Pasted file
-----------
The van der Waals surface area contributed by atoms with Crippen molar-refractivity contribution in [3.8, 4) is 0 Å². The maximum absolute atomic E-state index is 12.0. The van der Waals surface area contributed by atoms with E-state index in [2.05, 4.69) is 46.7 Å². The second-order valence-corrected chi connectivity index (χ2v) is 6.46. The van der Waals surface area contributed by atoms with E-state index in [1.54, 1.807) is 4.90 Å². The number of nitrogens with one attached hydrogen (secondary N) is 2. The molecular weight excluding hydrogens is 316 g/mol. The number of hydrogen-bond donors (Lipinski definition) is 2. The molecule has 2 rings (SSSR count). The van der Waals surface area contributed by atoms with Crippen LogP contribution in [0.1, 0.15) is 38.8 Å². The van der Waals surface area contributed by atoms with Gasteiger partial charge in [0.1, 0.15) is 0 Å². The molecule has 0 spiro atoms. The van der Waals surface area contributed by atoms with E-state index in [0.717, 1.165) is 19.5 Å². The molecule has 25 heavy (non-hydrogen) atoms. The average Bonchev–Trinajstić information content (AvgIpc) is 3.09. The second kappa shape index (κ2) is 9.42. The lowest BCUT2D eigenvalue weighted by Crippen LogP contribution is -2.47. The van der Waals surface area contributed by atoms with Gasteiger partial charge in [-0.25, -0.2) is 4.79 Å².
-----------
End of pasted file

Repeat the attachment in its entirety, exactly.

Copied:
The van der Waals surface area contributed by atoms with Crippen molar-refractivity contribution in [3.8, 4) is 0 Å². The maximum absolute atomic E-state index is 12.0. The van der Waals surface area contributed by atoms with E-state index in [2.05, 4.69) is 46.7 Å². The second-order valence-corrected chi connectivity index (χ2v) is 6.46. The van der Waals surface area contributed by atoms with E-state index in [1.54, 1.807) is 4.90 Å². The number of nitrogens with one attached hydrogen (secondary N) is 2. The molecular weight excluding hydrogens is 316 g/mol. The number of hydrogen-bond donors (Lipinski definition) is 2. The molecule has 2 rings (SSSR count). The van der Waals surface area contributed by atoms with Crippen LogP contribution in [0.1, 0.15) is 38.8 Å². The van der Waals surface area contributed by atoms with Gasteiger partial charge in [0.1, 0.15) is 0 Å². The molecule has 0 spiro atoms. The van der Waals surface area contributed by atoms with E-state index in [0.717, 1.165) is 19.5 Å². The molecule has 25 heavy (non-hydrogen) atoms. The average Bonchev–Trinajstić information content (AvgIpc) is 3.09. The second kappa shape index (κ2) is 9.42. The lowest BCUT2D eigenvalue weighted by Crippen LogP contribution is -2.47. The van der Waals surface area contributed by atoms with Gasteiger partial charge in [-0.25, -0.2) is 4.79 Å².